Among all the basic life skills, learning how to perform first aid often gets overlooked – whereas it is just as crucial as learning to cook or drive. Indeed, accidents come uninvited, and no one can help the injured more than a medical professional. But providing first aid immediately can reduce any fatal risk by a large margin. You don’t need intensive medical knowledge to provide first aid. Clear knowledge of the symptoms and a few rounds of practice are all you need to master the skills.
There are many health conditions that call for different methods of first aid. Below are five first aid skills you must learn for commonly occurring accidents.
1. CPR or Cardiopulmonary Resuscitation
We’ve seen it in movies and TV shows – but very few of us know what goes on in the body of the person receiving the chest compressions. It is undoubtedly the most important first aid skill, and every adult should know how to perform it. If a person is unconscious and not breathing, you give them CPR to provide artificial ventilation for proper blood circulation and brain function so that the person wakes up.
Performing CPR might look complex, but it’s a series of well-defined steps. You need to apply a certain level of pressure on the chest for adults, whereas children require gentler pressure.
You can learn how to perform CPR. Various institutions provide first aid and CPR training under qualified professionals. Look for such institutions in your area or state and enroll in a suitable training program.
Choking can be fatal if not given immediate attention. It can occur to both adults and kids even if we think that the latter is more susceptible to it. When a person chokes, a food particle or object obstructs their airway, so they cannot breathe. Sometimes coughing can remove the object and free the airway, but in many cases, the person can’t get it out on their own. In serious cases, choking can make a person unconscious.
The best way to help a choking person is to perform a Heimlich maneuver on them – also known as abdominal thrusts. Hold them around their waist from behind and bend them forward. Create a lock with your hands. Then sharply pull the lock inwards and upwards against their midriff until the object stuck in their throat comes out. There are seven definitive steps of this maneuver that anyone can learn.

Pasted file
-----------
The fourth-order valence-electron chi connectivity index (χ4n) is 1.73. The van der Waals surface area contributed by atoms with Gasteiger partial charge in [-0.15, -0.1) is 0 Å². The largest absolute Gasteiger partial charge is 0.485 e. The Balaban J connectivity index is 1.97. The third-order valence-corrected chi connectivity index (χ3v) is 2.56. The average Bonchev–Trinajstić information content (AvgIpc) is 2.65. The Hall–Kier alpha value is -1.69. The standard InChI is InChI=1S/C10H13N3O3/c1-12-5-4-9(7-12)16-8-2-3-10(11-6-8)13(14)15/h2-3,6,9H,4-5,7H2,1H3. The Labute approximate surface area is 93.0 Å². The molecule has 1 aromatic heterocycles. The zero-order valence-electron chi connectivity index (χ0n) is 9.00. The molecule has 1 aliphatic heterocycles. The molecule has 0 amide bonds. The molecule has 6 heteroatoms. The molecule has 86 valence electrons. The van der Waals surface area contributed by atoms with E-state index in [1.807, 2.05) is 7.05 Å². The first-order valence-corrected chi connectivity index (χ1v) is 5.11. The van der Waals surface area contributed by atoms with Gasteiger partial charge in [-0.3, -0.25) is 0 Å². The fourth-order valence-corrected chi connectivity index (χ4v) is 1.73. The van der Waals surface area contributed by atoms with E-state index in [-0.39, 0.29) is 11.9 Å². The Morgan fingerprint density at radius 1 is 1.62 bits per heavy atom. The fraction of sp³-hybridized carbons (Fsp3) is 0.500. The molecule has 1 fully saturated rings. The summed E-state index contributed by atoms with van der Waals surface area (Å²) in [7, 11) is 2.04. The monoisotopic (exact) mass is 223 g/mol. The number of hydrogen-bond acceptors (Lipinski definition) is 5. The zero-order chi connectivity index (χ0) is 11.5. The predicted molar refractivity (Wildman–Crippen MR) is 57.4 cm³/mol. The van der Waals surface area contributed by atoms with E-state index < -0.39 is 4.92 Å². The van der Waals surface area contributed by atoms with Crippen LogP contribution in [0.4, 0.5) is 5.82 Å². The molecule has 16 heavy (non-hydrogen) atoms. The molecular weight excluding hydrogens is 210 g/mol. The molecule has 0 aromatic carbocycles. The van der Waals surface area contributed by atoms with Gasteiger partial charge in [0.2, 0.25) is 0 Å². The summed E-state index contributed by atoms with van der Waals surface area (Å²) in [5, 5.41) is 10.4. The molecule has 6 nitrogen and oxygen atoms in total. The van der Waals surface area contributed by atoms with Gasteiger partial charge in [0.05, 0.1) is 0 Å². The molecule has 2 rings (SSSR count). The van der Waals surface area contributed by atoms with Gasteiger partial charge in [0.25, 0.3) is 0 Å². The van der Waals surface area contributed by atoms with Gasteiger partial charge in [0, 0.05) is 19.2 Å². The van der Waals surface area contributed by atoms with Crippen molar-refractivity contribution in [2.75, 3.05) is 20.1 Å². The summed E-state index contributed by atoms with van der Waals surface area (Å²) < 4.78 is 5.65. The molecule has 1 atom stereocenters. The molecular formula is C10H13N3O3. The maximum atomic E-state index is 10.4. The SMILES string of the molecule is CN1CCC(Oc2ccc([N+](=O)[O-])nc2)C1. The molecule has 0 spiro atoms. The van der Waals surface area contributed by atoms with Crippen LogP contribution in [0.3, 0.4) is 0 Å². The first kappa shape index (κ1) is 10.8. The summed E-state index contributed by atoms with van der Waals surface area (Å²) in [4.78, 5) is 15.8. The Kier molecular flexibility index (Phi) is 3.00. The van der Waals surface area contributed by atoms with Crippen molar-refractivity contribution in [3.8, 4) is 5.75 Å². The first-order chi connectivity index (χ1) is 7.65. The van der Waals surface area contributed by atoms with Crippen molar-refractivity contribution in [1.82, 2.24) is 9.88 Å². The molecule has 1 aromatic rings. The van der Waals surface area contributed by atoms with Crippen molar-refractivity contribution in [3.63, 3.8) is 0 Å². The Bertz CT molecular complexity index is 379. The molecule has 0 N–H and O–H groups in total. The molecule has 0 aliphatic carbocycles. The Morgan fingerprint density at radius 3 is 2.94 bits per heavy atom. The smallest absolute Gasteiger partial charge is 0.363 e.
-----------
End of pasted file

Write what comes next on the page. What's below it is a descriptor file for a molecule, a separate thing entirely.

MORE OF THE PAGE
3. Heavy Bleeding
An injury to your artery or vein can lead to excessive bleeding. Failing to stop the bleeding can lead to unconsciousness, so it’s important to provide some first aid until medical help arrives. It is usually impossible to determine whether the person has injured a major artery or vein. The first step in stopping the bleeding is to apply pressure to the wound. Elevating the wound above the heart level will also slow down blood flow to that place and reduce the bleeding.
Using a bandage above or below the wound tightly can also prevent heavy blood loss. You can also learn about the four pressure points – the four major arteries – and apply pressure on them to reduce blood loss.
You can also get nosebleeds during winter which is not abnormal. Taking proper precautions and being prepared can help avoid them easily.
4. Concussion or Head Injuries
If not treated with immediate care, a concussion can become fatal fast. It is almost impossible to tell whether a head injury is something to worry about. So, even if it’s a tiny bump in the head from a small hit, you should try treating it as soon as possible.
The symptoms of concussion are very clear – headache, dizziness, confusion, and in extreme cases, the injured may become nauseous or even vomit.
The immediate step for a concussion would be to detect the symptoms. If you can confirm a concussion, contact medical personnel immediately. Once the injured has been hospitalized, they will have to take several tests to find out the severity of the injury. If the injured person is bleeding from the head, try to stop the bleeding as soon as possible.
Depending on their severity and level of damage caused, burns can be categorized into first-degree, second-degree, and third-degree burns. The first degree usually burns the top layer of the skin and heals in a few days. Second-degree burns cause blisters and require medical attention to be treated. Third-degree burns tend to be fatal and it can take months to treat them.
For first-degree burns, use cold water on the wounded area to reduce the pain and swelling. You can use a burn ointment for 5-10 days and use light gauze to prevent scraping the wound and protect it. Treatment for second-degree burns is the same, however, it might take 15-25 days to heal, and longer for any spots to vanish from the skin.
Third-degree burns require immediate medical attention. Do not attempt to take the burned clothes off of the victim. Cover the burnt area with a piece of sterile fabric and ensure they are breathing until medical help arrives.
Article Submitted By Community Writer